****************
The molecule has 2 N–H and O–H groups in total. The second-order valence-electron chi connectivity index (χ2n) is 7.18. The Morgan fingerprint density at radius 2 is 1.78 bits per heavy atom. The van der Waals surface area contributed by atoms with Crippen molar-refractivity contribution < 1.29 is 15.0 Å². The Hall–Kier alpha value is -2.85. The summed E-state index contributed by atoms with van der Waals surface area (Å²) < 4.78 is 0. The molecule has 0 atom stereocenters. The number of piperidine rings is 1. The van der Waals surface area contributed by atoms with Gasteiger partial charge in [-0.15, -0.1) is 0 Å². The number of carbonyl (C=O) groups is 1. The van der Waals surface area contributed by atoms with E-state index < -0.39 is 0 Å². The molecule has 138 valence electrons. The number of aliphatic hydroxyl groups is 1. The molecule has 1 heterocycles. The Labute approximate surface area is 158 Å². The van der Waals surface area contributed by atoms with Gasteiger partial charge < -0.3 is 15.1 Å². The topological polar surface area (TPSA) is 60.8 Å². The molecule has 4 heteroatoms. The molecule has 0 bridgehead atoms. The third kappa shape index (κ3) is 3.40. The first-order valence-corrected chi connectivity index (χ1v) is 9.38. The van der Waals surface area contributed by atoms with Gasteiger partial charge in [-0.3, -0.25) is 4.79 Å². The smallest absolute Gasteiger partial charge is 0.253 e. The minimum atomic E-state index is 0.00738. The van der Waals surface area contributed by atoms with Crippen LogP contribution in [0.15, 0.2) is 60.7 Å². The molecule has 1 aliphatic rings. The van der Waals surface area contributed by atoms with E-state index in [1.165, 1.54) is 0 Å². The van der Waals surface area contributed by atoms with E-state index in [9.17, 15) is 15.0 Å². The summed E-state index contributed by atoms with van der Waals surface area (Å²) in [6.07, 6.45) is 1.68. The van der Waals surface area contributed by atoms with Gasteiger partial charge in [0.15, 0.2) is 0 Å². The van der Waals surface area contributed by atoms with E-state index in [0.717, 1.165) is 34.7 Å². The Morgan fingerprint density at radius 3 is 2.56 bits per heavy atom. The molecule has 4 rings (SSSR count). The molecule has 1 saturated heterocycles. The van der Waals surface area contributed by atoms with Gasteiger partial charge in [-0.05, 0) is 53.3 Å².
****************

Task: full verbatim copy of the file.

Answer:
The molecule has 2 N–H and O–H groups in total. The second-order valence-electron chi connectivity index (χ2n) is 7.18. The Morgan fingerprint density at radius 2 is 1.78 bits per heavy atom. The van der Waals surface area contributed by atoms with Crippen molar-refractivity contribution < 1.29 is 15.0 Å². The Hall–Kier alpha value is -2.85. The summed E-state index contributed by atoms with van der Waals surface area (Å²) < 4.78 is 0. The molecule has 0 atom stereocenters. The number of piperidine rings is 1. The van der Waals surface area contributed by atoms with Gasteiger partial charge in [-0.15, -0.1) is 0 Å². The number of carbonyl (C=O) groups is 1. The van der Waals surface area contributed by atoms with E-state index < -0.39 is 0 Å². The molecule has 138 valence electrons. The number of aliphatic hydroxyl groups is 1. The molecule has 1 heterocycles. The Labute approximate surface area is 158 Å². The van der Waals surface area contributed by atoms with Gasteiger partial charge < -0.3 is 15.1 Å². The topological polar surface area (TPSA) is 60.8 Å². The molecule has 4 heteroatoms. The molecule has 0 bridgehead atoms. The third kappa shape index (κ3) is 3.40. The first-order valence-corrected chi connectivity index (χ1v) is 9.38. The van der Waals surface area contributed by atoms with Gasteiger partial charge in [-0.3, -0.25) is 4.79 Å². The smallest absolute Gasteiger partial charge is 0.253 e. The minimum atomic E-state index is 0.00738. The van der Waals surface area contributed by atoms with Crippen LogP contribution in [0.15, 0.2) is 60.7 Å². The molecule has 1 aliphatic rings. The van der Waals surface area contributed by atoms with E-state index in [1.165, 1.54) is 0 Å². The van der Waals surface area contributed by atoms with E-state index in [9.17, 15) is 15.0 Å². The summed E-state index contributed by atoms with van der Waals surface area (Å²) in [6.07, 6.45) is 1.68. The van der Waals surface area contributed by atoms with Gasteiger partial charge in [0.15, 0.2) is 0 Å². The van der Waals surface area contributed by atoms with E-state index in [0.717, 1.165) is 34.7 Å². The Morgan fingerprint density at radius 3 is 2.56 bits per heavy atom. The molecule has 4 rings (SSSR count). The molecule has 1 saturated heterocycles. The van der Waals surface area contributed by atoms with Gasteiger partial charge in [-0.05, 0) is 53.3 Å².